My conversations with journalists and historians did not prepare the emails I received in the winter of last year. The writer was a Chicago-based memorabilia dealer who offered to send me a photo book that included a photograph of a Texas lynching.
I replied that I would be grateful for the chance to review the album and to identify the victim.
A week later, I found five photos in the envelope, along with a cartoon and a key marked “Teddie’s pictures.”
Each photograph was numbered.
The first image was of what looked like burning wood. The idea was difficult to read. The description helped to clarify the situation.
The charred remains of Jesse Thomas can barely be seen in this photograph taken on May 27, 1922. Jeff Littlejohn
The caption read: “Burning a negro before the old City Hall in Waco, Texas.”
Revealing history lessons
I set out immediately to find the person and the story behind the “Teddie pictures.”
While I was doing this, I realized what I was about to do would have been controversial if it hadn’t been illegal if I had been a K-12 educator in Texas.
I was actually engaging in exactly the kind of historical analyses that Texas Governor Greg Abbott and Republican legislators in Texas want to ban from public schools. Greg Abbott and Republican lawmakers in Texas want to ban historical research from public schools.
In 2021, Texas Republicans, for instance, enacted Senate Bill 3 to prevent K-12 educators from teaching that “slavery and racist are anything but deviations from… the authentic founding principle of the United States, which includes liberty and equality.”
This official state interpretation states that slavery, racism, and racism’s fatal manifestation, lynching, did not serve to shape Texas history but rather were aberrations that had no fundamental meaning for Texans – or even outside the state.
The burning of Johnny Cornish and Snap Curry on May 6, 1922, in Kirvin, Texas. Jeff Littlejohn
Teddie’s album of photos, which included images of Teddie, her husband, and themselves doing everyday activities like riding donkeys or attending wedding anniversary dinners, was a direct challenge against this interpretation.
Racist mob terror
My research revealed quickly that the photos belonged to Mary “Teddie Kemp,” a white Pennsylvanian woman who moved to Waco, Texas, in 1922 with her husband, Gene Kemp.
This date was crucial because it proved that the victim in Teddie’s photo album couldn’t be Jesse Washington. The 17-year-old mentally challenged young man who died in the “Waco Horror of 1916.
In this lynching, historian Patricia Bernstein wrote that Washington was “beaten and stabbed to death, then mutilated before being burned on the Waco Town Square, in front of an audience of 15-20,000 screaming, cheering witnesses.”
The dates of the other photos in Teddie’s album make it very likely that the picture shows the pyre burning of Jesse Thomas, a 23-year-old Black man.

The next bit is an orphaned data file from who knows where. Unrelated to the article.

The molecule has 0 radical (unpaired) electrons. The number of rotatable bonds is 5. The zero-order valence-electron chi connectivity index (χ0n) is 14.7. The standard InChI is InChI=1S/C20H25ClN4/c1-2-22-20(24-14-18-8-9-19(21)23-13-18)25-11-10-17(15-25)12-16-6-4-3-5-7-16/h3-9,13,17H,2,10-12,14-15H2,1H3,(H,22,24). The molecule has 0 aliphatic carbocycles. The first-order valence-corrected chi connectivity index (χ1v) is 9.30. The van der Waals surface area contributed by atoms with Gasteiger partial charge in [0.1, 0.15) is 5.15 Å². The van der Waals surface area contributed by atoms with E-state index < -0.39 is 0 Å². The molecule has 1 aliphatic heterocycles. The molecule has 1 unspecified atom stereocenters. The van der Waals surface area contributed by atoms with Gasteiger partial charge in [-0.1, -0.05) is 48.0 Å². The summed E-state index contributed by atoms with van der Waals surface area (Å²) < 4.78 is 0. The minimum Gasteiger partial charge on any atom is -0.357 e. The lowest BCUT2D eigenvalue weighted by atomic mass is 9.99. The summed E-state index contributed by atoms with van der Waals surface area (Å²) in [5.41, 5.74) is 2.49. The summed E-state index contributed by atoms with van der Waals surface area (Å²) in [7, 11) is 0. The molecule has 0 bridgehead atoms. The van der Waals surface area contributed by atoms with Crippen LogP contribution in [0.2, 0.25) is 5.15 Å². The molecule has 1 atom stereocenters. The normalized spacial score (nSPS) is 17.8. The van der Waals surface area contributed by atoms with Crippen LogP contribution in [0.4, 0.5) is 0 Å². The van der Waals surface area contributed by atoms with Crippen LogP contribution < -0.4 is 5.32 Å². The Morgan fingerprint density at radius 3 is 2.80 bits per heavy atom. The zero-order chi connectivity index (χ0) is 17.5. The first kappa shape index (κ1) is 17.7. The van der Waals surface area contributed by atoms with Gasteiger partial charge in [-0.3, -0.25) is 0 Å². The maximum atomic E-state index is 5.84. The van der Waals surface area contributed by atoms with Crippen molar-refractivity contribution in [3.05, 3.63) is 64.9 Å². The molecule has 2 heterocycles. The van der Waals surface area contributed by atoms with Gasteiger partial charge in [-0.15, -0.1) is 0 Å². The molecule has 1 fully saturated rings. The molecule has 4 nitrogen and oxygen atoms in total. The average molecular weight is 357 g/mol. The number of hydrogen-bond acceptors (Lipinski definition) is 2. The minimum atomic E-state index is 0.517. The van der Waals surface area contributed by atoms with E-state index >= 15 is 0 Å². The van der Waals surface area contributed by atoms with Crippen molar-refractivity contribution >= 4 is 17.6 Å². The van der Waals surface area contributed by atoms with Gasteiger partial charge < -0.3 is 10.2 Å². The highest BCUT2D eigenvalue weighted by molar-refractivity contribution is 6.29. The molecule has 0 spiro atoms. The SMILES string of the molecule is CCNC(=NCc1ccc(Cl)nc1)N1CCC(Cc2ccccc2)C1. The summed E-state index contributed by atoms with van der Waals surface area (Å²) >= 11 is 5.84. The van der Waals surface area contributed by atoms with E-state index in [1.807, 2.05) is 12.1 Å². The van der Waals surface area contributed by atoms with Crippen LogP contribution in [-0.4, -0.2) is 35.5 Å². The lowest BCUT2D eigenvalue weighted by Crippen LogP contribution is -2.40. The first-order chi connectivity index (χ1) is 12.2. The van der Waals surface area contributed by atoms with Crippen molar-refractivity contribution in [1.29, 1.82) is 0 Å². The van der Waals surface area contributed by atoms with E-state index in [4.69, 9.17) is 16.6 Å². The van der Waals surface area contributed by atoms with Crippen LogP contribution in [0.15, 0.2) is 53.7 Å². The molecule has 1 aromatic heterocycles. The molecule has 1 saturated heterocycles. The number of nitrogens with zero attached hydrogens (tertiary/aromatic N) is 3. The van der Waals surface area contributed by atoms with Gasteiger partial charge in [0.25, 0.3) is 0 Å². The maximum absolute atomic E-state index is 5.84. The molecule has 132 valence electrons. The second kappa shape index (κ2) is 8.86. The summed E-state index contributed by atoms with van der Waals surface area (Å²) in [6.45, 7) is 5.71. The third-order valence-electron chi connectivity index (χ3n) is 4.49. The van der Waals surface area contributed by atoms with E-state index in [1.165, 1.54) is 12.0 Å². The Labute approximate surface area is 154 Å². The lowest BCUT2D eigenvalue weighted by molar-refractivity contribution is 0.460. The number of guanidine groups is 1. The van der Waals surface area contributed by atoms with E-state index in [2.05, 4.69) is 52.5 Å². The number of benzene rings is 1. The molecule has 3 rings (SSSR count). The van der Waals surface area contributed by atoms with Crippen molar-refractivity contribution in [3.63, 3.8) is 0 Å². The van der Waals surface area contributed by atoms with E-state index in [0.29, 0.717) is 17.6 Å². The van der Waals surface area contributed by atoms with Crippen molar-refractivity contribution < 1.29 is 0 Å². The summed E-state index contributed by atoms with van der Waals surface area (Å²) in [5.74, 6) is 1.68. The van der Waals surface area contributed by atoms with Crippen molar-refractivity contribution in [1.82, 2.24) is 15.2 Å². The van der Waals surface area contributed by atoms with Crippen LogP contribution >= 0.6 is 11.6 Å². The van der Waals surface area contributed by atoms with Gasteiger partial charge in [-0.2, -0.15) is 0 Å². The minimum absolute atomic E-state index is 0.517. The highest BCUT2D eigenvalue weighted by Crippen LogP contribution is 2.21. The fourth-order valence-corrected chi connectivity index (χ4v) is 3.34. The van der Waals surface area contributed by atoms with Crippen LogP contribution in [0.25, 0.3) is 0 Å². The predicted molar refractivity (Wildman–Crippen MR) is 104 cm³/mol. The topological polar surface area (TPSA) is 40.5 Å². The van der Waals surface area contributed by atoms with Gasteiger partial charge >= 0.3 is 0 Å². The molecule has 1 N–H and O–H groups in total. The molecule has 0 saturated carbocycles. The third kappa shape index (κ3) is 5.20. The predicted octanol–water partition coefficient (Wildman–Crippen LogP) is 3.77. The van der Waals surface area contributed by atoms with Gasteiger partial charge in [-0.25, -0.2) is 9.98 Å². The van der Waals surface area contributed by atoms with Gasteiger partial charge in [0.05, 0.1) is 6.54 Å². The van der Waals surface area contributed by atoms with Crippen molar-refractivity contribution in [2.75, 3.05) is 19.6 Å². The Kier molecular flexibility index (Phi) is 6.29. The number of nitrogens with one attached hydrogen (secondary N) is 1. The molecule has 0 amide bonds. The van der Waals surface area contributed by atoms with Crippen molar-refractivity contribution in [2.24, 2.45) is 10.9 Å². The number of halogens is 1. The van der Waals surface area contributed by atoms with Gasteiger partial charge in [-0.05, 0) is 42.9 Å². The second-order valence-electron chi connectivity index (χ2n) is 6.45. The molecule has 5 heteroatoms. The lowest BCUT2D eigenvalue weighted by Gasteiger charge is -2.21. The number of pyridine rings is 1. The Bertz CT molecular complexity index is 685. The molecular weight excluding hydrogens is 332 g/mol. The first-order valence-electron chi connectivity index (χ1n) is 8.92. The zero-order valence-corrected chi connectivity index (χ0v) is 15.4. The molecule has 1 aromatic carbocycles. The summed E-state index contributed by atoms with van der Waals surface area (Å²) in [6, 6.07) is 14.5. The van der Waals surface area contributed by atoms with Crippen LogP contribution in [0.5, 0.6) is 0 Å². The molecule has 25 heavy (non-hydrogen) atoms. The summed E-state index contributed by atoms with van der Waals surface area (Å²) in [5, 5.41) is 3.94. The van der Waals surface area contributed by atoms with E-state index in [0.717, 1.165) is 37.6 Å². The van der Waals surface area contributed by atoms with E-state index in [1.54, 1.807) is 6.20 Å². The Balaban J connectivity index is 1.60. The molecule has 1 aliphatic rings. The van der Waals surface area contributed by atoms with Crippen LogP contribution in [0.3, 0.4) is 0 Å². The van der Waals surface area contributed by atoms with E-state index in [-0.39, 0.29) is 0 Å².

Thomas was falsely accused of the murder of W. Harrell Bolton and assaulting Margaret Hays, his female companion, near Waco on May 25,1922.
Sam Harris, a relative of Hays’s, shot and killed Thomas after Hays identified Thomas to be her assailant.
The white mob then burned his body in front of a crowd several thousand strong at City Hall.
White supremacy in Texas
Teddie’s photo album led her to identify Jesse Thomas, the victim. This identification only raised more questions.
Why would a white woman educated from Pennsylvania include a photo of a Black victim of lynching in her personal photo album.
Why would she place the lynching photo as the first picture in her album and take the photos out of chronological order?
Answers to these questions tell us a lot about Texas 100 years ago.
The album, in my opinion, shows the importance that Anglo Texans – even those who are new to the state – place on white supremacy.
Teddie probably pasted the photo of Jesse Thomas burning body as the cover of her album, because it was an adrenaline-charged and electrifying event that vividly illustrated the nature of Texas.
Mary Kemp’s descriptions of her photos in handwritten form. Jeff Littlejohn
As William Carrigan, a historian, has demonstrated, white superiority and racial violent served as core elements in the state’s identity.
Together they set the rules for social order, including who was allowed to vote, marry whom and attend events, as well as the punishments for breaking the rules.
The lynchings depicted in Teddie’s photo album are a direct challenge to Abbott’s and his Republican colleagues’ whitewashed version of Texas history.
The Jim Crow era in Texas was marked by a high number of lynchings – 16 in 1922 – which were the most violent manifestations of white supremacy.
When Black and Hispanic Texans challenged white authority or claimed for themselves the rights as U.S. Citizens, they faced violent on a level rarely seen in other areas of the country.
This image is from a newspaper of May 6, 1922. The caption on the photo reads: “Where three Negroes burned in Kirvin, Texas.” W.E.B. Du Bois Papers
In May 1922, for instance, white Texans committed at least 10 lynchings in a single month, which is more than any other state except Georgia in the entire year.
Eight of the Texas victims who were killed in 1922, were burned to death at the stake. This is a form of torture that many people associate today with the “Dark Ages”.
These horrific acts took place in Texas today, only a few generations back. White people captured the events on film and placed the photos in family albums.
The lynchings of Black men, women, and children in Texas a hundred years ago were not an anomaly. It was the exception. You could call it the rule of white supremacy.